As a final note, I had originally written "Fuzzy Nation" not for money, but simply for fun -- I was between projects and decided to see what it would be like. Only after I was done with it did I approach the Piper estate to see if they would be okay with me trying to do something more with it. If they had not been, then no one would ever know it existed. But they were, and I was happy to then be able to sell it (as were they, because the Piper estate receives a significant cut of everything, which is of course only fair).
None of this, of course, will convince you to try the book if you've decided not to. But I do think it's useful to note that the Piper connection is in fact very clearly made, and that my obvious debt to him is acknowledged, early and often.
"The Piper estate gave me a license that allowed me to create a new novel based on Piper's work in "Little Fuzzy." "
The description above hardly fits that statement - it sounds like a re-write of the original work, something that simply does not need to be done. I don't have a problem with *more* Fuzzy novels - Bill Tuning's "Fuzzy Bones" was a great follow-up to the first two books, even if it ended up contradicted by the long-lost "Fuzzies and Other People," but why publish a book that is a retelling of the Fuzzies' origin? Bad enough we got "Enterprise" to screw up "Star Trek" - we don't need Piper's work diminished by attempts to reinvent it. And why would a publisher bother with this when the original isn't considered marketable to re-release?
Sorry, John - certainly nothing personal, but this is a poke in the eye of Piper fans who might have welcomed something truly new from you.
"it sounds like a re-write of the original work, something that simply does not need to be done."
It does indeed reinvent the original story. Did it need to be done? No, but it was fun and interesting to do, which is why I did it. I think some folks might enjoy it, as they may enjoy a cover of song they like, done in a different style. If they don't, that's fine too, since the original (both in the case of the song, and in the case of Piper's work) is still available for them to enjoy. I do recognize some people will loathe the idea of a Fuzzy reboot, just on principle; that's their right, and I wouldn't want to try to convince them otherwise. The book was written to be enjoyed, so if you're certain you won't enjoy reading it, please don't. We'll both be unhappy with the results.
As regards, "why would a publisher bother with this when the original isn't considered marketable to re-release?" consider that if my book is successful then it has the potential to bring the rest of the Fuzzy books, now out of print, back into the market. When I announced that I had written "Fuzzy Nation," I encouraged the readers of my site (which gets up to 45,000 visitors a day) to seek out the original, and I know anecdotally at least a few hundred who had not read him before did, via Project Gutenberg, the versions available on Amazon, and elsewhere. So from that, Piper has more fans than he had before, which makes me very happy. When I saw the folks from Penguin (which owns the rights to the sequels) at last year's Nebula Awards, I made sure to tell them about the interest from my readers, and campaigned for the release of the original and at least the Piper sequels. You can bet that if "Fuzzy Nation" does well, I'll be pushing them again.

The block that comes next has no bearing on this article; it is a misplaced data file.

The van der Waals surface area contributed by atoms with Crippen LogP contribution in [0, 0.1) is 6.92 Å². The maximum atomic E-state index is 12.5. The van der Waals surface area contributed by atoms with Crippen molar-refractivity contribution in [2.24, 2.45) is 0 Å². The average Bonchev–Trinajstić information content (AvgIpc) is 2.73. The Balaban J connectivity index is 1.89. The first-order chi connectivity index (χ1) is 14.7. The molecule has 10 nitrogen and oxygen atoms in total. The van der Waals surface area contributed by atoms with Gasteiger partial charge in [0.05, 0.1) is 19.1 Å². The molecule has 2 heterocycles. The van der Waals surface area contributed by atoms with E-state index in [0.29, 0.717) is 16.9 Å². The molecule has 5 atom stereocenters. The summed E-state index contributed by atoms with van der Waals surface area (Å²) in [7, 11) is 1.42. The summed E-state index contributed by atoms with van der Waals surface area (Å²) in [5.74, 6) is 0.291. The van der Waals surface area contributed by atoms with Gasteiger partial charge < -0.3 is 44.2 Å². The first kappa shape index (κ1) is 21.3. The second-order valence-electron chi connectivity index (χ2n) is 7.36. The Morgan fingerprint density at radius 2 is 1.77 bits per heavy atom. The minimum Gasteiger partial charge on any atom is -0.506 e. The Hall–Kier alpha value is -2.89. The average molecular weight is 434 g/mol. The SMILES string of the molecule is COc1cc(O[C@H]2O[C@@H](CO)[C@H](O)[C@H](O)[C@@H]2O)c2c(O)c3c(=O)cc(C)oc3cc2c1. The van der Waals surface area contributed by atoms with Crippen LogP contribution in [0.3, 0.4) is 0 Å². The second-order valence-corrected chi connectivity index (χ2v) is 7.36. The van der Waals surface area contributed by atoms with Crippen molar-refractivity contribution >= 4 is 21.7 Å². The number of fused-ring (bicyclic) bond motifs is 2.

Which is to say that if one of the benefits of "Fuzzy Nation" doing well is a resurgence of interest in Piper and his work, no one will be more pleased than I.
I'm looking forward to reading this. I liked the original Fuzzy books, and I liked the spin-offs as well. People use old to create new all the time. As long as proper acknowledgements are made, and necessary royalties are paid, what is the harm?
The only way I found Piper's books as a young teen was by being dead broke and browsing the local used bookstore with trade-ins for credit. It would be good for this work to 1) stand on its own as an interesting rewrite/project, and 2) bring attention to the originals, which could really do with a republish.
It amazes me how many people in the blog-o-verse have a negative opinion of this book before they had a chance to look at it (by definition pre-judging). I've read just about everything thatJohn Scalzi has written (in Sci-fi/fantasy) so I have high expectations - but I won't say the book is good or bad until I've read it. I will say to those detractors out there; Mr. Scalzi's announcing this project and letting me know that "Little Fuzzy" is out there was enough to get me to read it (and anything else of Piper's I could get my hands on) I now consider myself a fan.
I bought and read each and every book written by H. Beam Piper when I first found them in the '70's. Piper and Andre Norton are the main reasons I switched from mysteries and thrillers to Science Fiction. I personally will reserve comment about this one until I have read it.
I'll buy and read this new book and will almost certainly enjoy it, just like I enjoyed the other Fuzzy novels, whether written by Piper or not. On the other hand, I'm with the Piper fans above who think that his name should have been on the cover somewhere, if only in small print saying something like "inspired by H. Beam Piper" which wouldn't hurt sales, and would further that stated wish of the author to revive interest in his works. Who loses?
I wish they would reprint the old Piper "Fuzzy" Books, or (preferably) make the whole set (not just the first) available in ebook format. I read the originals in the sixties, and I retain fond memories, but the details are sketchy after 40 years - to say the least. I am not sure it needed rewriting.